A couple weeks ago, we started getting emails from some users about spam they were receiving at email addresses used only for Dropbox. We’ve been working hard to get to the bottom of this, and want to give you an update. Our investigation found that usernames and passwords recently stolen from other websites were used to sign in to a small number of Dropbox accounts. We’ve contacted these users and have helped them protect their accounts. A stolen password was also used to access an employee Dropbox account containing a project document with user email addresses. We believe this improper access is what led to the spam. We’re sorry about this, and have put additional controls in place to help make sure it doesn’t happen again. Keeping Dropbox secure is at the heart of what we do, and we're taking steps to improve the safety of your Dropbox even if your password is stolen, including:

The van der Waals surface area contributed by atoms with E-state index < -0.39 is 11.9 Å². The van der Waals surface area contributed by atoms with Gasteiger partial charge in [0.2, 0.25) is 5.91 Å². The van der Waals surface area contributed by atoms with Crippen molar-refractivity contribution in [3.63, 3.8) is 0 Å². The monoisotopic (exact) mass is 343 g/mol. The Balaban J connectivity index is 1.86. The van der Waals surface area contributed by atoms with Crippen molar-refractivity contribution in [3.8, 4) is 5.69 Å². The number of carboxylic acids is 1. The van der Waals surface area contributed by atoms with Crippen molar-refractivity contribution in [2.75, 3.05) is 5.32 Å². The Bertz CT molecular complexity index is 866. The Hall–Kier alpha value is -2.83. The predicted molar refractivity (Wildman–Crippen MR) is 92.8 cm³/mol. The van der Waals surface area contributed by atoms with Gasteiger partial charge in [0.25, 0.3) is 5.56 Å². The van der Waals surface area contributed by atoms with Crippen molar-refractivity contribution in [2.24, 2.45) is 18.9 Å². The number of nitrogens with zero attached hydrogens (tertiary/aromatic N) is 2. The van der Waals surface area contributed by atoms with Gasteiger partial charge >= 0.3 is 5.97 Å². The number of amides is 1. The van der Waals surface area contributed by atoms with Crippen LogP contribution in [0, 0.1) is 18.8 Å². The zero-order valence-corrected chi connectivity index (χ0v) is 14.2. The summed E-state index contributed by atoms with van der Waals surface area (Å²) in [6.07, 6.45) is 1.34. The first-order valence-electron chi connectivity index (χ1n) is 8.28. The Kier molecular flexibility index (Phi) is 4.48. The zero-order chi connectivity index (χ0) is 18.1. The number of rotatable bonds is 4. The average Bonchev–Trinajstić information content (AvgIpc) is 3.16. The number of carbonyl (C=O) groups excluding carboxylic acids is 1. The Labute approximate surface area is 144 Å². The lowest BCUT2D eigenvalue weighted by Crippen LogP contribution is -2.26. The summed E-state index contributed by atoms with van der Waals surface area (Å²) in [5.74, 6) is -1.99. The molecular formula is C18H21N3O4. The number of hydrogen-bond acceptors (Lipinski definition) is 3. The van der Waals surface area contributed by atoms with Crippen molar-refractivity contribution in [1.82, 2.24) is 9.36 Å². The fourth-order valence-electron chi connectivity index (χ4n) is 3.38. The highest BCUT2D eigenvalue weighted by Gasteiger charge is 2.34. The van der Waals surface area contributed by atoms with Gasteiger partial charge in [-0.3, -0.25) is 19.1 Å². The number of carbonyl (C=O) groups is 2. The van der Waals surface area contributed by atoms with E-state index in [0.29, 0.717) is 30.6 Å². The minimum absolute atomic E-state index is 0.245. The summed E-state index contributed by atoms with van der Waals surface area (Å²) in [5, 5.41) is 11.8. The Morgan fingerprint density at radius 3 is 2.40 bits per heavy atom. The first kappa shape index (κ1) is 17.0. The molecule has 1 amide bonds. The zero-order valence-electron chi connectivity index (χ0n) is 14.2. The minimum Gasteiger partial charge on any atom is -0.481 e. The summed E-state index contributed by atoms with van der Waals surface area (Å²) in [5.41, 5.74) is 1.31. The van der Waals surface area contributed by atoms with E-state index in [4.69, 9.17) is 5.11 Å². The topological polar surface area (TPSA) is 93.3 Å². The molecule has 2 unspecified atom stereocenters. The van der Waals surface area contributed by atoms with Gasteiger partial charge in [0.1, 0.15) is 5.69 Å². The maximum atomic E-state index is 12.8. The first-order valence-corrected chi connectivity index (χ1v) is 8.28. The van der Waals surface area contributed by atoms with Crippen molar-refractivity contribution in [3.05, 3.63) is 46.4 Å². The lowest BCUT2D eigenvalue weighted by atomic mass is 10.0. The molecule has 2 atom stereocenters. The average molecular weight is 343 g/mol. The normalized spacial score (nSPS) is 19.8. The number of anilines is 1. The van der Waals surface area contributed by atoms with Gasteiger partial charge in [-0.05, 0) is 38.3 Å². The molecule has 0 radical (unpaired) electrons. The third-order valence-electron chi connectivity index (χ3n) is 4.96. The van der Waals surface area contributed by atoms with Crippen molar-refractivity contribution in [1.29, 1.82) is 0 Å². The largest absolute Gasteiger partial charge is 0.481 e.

- Two-factor authentication, a way to optionally require two proofs of identity (such as your password and a temporary code sent to your phone) when signing in. (Coming in a few weeks)
- New automated mechanisms to help identify suspicious activity. We'll continue to add more of these over time.
- A new page that lets you examine all active logins to your account.
- In some cases, we may require you to change your password. (For example, if it’s commonly used or hasn’t been changed in a long time)
At the same time, we strongly recommend you improve your online safety by setting a unique password for each website you use. Though it's easy to reuse the same password on different websites, this means if any one site is compromised, all your accounts are at risk. Tools like
can help you manage strong passwords across multiple sites. If you have any questions or concerns, please contact us at
. We’re committed to keeping your Dropbox safe and will continue to monitor this situation carefully.